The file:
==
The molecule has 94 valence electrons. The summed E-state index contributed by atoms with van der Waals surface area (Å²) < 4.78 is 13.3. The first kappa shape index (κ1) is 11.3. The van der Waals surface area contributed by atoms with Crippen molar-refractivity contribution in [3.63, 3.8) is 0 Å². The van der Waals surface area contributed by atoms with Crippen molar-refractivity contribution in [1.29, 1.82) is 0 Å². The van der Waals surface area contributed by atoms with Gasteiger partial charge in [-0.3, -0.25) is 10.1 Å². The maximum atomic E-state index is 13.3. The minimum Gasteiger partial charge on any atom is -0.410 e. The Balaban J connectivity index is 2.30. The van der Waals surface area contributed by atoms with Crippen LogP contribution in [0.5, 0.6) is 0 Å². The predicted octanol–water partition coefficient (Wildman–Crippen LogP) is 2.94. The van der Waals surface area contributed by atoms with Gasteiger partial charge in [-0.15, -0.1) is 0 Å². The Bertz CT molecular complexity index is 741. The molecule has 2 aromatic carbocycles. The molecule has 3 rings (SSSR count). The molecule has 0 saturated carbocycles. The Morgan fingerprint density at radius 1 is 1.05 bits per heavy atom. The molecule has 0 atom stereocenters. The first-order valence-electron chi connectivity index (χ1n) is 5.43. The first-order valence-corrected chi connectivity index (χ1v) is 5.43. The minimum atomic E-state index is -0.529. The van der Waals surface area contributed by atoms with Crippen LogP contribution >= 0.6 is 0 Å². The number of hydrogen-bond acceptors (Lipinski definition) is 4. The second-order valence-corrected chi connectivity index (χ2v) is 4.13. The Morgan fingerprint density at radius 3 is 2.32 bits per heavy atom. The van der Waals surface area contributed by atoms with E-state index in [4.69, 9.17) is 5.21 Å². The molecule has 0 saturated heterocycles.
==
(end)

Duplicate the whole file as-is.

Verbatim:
The molecule has 94 valence electrons. The summed E-state index contributed by atoms with van der Waals surface area (Å²) < 4.78 is 13.3. The first kappa shape index (κ1) is 11.3. The van der Waals surface area contributed by atoms with Crippen molar-refractivity contribution in [3.63, 3.8) is 0 Å². The van der Waals surface area contributed by atoms with Crippen molar-refractivity contribution in [1.29, 1.82) is 0 Å². The van der Waals surface area contributed by atoms with Gasteiger partial charge in [-0.3, -0.25) is 10.1 Å². The maximum atomic E-state index is 13.3. The minimum Gasteiger partial charge on any atom is -0.410 e. The Balaban J connectivity index is 2.30. The van der Waals surface area contributed by atoms with Crippen LogP contribution in [0.5, 0.6) is 0 Å². The predicted octanol–water partition coefficient (Wildman–Crippen LogP) is 2.94. The van der Waals surface area contributed by atoms with Gasteiger partial charge in [-0.15, -0.1) is 0 Å². The Bertz CT molecular complexity index is 741. The molecule has 2 aromatic carbocycles. The molecule has 3 rings (SSSR count). The molecule has 0 saturated carbocycles. The Morgan fingerprint density at radius 1 is 1.05 bits per heavy atom. The molecule has 0 atom stereocenters. The first-order valence-electron chi connectivity index (χ1n) is 5.43. The first-order valence-corrected chi connectivity index (χ1v) is 5.43. The minimum atomic E-state index is -0.529. The van der Waals surface area contributed by atoms with Crippen LogP contribution >= 0.6 is 0 Å². The number of hydrogen-bond acceptors (Lipinski definition) is 4. The second-order valence-corrected chi connectivity index (χ2v) is 4.13. The Morgan fingerprint density at radius 3 is 2.32 bits per heavy atom. The van der Waals surface area contributed by atoms with E-state index in [4.69, 9.17) is 5.21 Å². The molecule has 0 saturated heterocycles.